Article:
O'Brien calls Putin's new nuclear treaty offer a 'non-starter'

Putin proposes Russia US extend New START arms control treaty for one year

Putin proposes Russia US extend New START arms control treaty for one year

In the closing days of his reelection bid, Trump has looked for ways to boost his foreign policy record, and although he says he favors nuclear arms control, he has called New START flawed and unfavorable to the U.S. Last year he withdrew the U.S. from a separate nuclear arms treaty with Russia, and he waited until this year to begin engaging the Russians on the future of the New START deal. The goal is not to leave our countries and the rest of the world, which are interested in keeping strategic stability, without a document as fundamental as the Start-3, he stressed. This last remaining nuclear arms control treaty in force between the two nuclear superpowers will expire on February 5, 2021.

"All those years, the New START has worked, playing its fundamental role of limiting and containing an arms race", he added.

The New START treaty was signed in 2010 by U.S. President Barack Obama and Russian President Dmitry Medvedev.

These were the details of the news Putin proposes Russia, US extend New START arms control treaty for one year for this day. Moscow has described that idea as unfeasible, pointing to Beijing's refusal to negotiate any deal that would reduce its much-smaller nuclear arsenal.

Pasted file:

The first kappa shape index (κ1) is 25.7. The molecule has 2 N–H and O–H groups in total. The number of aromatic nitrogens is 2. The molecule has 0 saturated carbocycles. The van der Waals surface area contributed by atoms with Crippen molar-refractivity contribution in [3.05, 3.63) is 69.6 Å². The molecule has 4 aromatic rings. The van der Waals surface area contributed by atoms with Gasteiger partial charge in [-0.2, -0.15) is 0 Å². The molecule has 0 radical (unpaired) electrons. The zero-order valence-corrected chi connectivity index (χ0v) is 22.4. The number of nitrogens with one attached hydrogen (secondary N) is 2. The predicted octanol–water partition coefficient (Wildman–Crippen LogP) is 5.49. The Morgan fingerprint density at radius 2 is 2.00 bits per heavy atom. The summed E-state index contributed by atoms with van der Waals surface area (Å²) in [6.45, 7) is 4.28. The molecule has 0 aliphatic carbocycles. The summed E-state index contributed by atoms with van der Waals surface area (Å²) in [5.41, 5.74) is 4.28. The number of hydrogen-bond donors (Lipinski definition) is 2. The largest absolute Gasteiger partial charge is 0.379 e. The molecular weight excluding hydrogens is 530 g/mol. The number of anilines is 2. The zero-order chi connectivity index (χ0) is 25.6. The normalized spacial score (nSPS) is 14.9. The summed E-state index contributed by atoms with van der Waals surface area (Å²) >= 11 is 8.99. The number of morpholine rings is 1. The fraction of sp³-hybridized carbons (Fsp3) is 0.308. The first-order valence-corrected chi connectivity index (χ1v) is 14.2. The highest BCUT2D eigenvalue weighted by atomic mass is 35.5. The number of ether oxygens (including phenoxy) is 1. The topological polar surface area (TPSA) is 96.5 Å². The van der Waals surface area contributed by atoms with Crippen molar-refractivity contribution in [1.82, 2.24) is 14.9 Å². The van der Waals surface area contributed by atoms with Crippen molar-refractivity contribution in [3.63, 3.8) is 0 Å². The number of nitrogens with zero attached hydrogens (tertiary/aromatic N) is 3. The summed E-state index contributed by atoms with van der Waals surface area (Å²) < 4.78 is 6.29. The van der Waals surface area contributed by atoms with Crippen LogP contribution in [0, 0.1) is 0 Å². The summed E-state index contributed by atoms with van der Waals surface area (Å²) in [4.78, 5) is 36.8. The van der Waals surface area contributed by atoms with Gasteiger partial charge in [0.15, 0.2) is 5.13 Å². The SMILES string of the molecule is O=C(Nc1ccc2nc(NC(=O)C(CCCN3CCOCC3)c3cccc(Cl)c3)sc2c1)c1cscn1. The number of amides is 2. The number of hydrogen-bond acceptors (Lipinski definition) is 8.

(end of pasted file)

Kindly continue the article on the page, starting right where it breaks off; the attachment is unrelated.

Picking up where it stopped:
During a discussion with the Aspen Security Forum on Friday, O'Brien said, "We'll have to wait and see, and see how that plays out", regarding discussions with the Russians over extending New START.

"We are, in fact, willing to extend the New START treaty for some period of time, provided that they [Russia], in return, agree to a limitation - a freeze - on their nuclear arsenal", Billingslea said, calling Moscow a "serial treaty violator".

US National Security Adviser Robert O'Brien has stated that the White House views Putin's offer of a one-year extension of the New START Treaty without any preconditions as a "non-starter".

AgenciesLavrov's pessimistic view contrasted with statements from US diplomats, who said that Moscow and Washington were close to a deal. "I thought we had favorable movement on that front". He said Russian Federation is agreeable to including its newest nuclear weapons, some of which are now being deployed, in future arms talks with the United States.

The top U.S. negotiator, Marshall Billingslea, suggested in a tweet later Friday that talks between the two countries were over. He expressed hope that Moscow will change its mind and take the USA offer "before a costly arms race ensues".

Earlier this week the U.S. negotiator, Marshall Billingslea, said that he and his Russian counterpart had reached a "gentlemen's agreement" on an extension that includes a freeze on nuclear work.

After the last round of talks in Helsinki earlier this month, lead US negotiator Marshall Billingslea, Trump's special envoy for arms control, said the meeting had yielded important progress.

Days earlier, Mr. Lavrov said that while he does not see a future for the agreement with the US, talks will continue. He said that the situation remains critical as the treaty is going to expire. "We are at the 11th hour", Kimball said.

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